The Illustrated London News (23 December 1848), No. 350, Vol. 13: 408. 17.5 cm high by 23 cm wide, framed.
Excerpt from Original Editorial Commentary "Fetching Home the Christmas Dinners"
"Something poetical is required about this Engraving — representing Londoners fetching home their Christmas Dinner.” Such was the request made to us. Poetical? Thought we. It is all very well to ask for poetry — but where is it to come from? — how is to be extracted from such a subject as that? Look at that comfortable young man, for instance, with the self-satisfied expression upon his vulgar countenance — he in the very middle — and declare, oh! Ye powers that preside at the birth of all things beautiful, what can be said of such a snob? Yet, why not? . . . . It is not every day in the week or year that the poor can dine; and however vulgar may be the snob that arrays himself in his best on Christmas Day and brings home his dinner steaming hot from the convenient shop of Rusk, the baker, it would be both churlish and snobbish in us, or any one else, to look with unsympathetic eyes, or turn up our noses contemptuously upon the harmless and well-won enjoyment that is expressed upon his countenance. . . . . Doubtless, he has a wife at home in their one little room on the two-pair front — a wife who has no kitchen, and who is obliged to make use of that good Mr. Rusk’s upon all such great occasions as Sundays and Christmasses; but who, being without a kitchen, and without worldly wealth, is not necessarily without a heart. A good appetite to them both, and many happy returns of the jovial season. No poetry in such a subject? Look at that venerable old lady — the occupant, doubtless, of an attic, or two-pair back, in some squalid street hard by. . . . . It is clear that she has guests this day. She does not dine alone at Christmas. That joint, small as it is, has been prepared for more than one — perhaps for a son, or grandson, or an old husband, feebler and more aged than herself, but not so feeble or so aged as to have lost all interest in a day so dear to all Londoners, if not all Englishmen. . . . . As for the little boy with the Glengarry bonnet and the short trousers — proof alike of his poverty and of his growth — the mode in which he carries the pie, and the look of intense hunger as well as of deep admiration which he bestows upon it, is proof positive of a foregone conclusion in his mind that he will do more delightful duty to the pie than that of carrying it in his hands. We fear, however, from the shortness of his trousers, which is symptomatic of a household not so overburdened with means as it is with children, that he will not be allowed carte blanche at the dainty. [Cousin Charles, "Fetching Home the Christmas Dinners," p. 407]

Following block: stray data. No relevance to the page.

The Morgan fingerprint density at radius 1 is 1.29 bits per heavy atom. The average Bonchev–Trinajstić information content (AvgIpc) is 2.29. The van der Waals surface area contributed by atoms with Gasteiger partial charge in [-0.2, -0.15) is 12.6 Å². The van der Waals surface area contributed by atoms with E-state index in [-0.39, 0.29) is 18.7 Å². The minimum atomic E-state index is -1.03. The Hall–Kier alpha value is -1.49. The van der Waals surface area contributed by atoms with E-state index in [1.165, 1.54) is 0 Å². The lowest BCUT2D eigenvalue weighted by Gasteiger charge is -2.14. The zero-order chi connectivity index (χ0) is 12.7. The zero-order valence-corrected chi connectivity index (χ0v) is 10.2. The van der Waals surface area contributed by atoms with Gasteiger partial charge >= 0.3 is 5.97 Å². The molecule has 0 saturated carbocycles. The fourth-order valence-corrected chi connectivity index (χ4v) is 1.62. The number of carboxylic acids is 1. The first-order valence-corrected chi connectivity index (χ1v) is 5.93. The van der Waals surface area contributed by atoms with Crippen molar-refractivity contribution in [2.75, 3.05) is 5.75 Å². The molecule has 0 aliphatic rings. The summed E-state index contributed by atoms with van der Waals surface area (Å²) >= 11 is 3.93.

Scanned image and text Philip V. Allingham [You may use this image without prior permission for any scholarly or educational purpose as long as you (1) credit the person who scanned the image and (2) link your document to this URL in a web document or cite the Victorian Web in a print one.]
Cousin Charles. "Fetching Home the Christmas Dinners." The Illustrated London News, Christmas Supplement. No. 350, Vol. 13 (23 December 1848): page 407-410.
Dickens, Charles. A Christmas Carol. Illustrated by John Leech. London: Chapman and Hall, 1843.
Leech, John. Fetching Home the Christmas Dinner. The Illustrated London News, Christmas Supplement. No. 350, Vol. 13 (23 December 1848): page 408.
Last modified 15 August 2015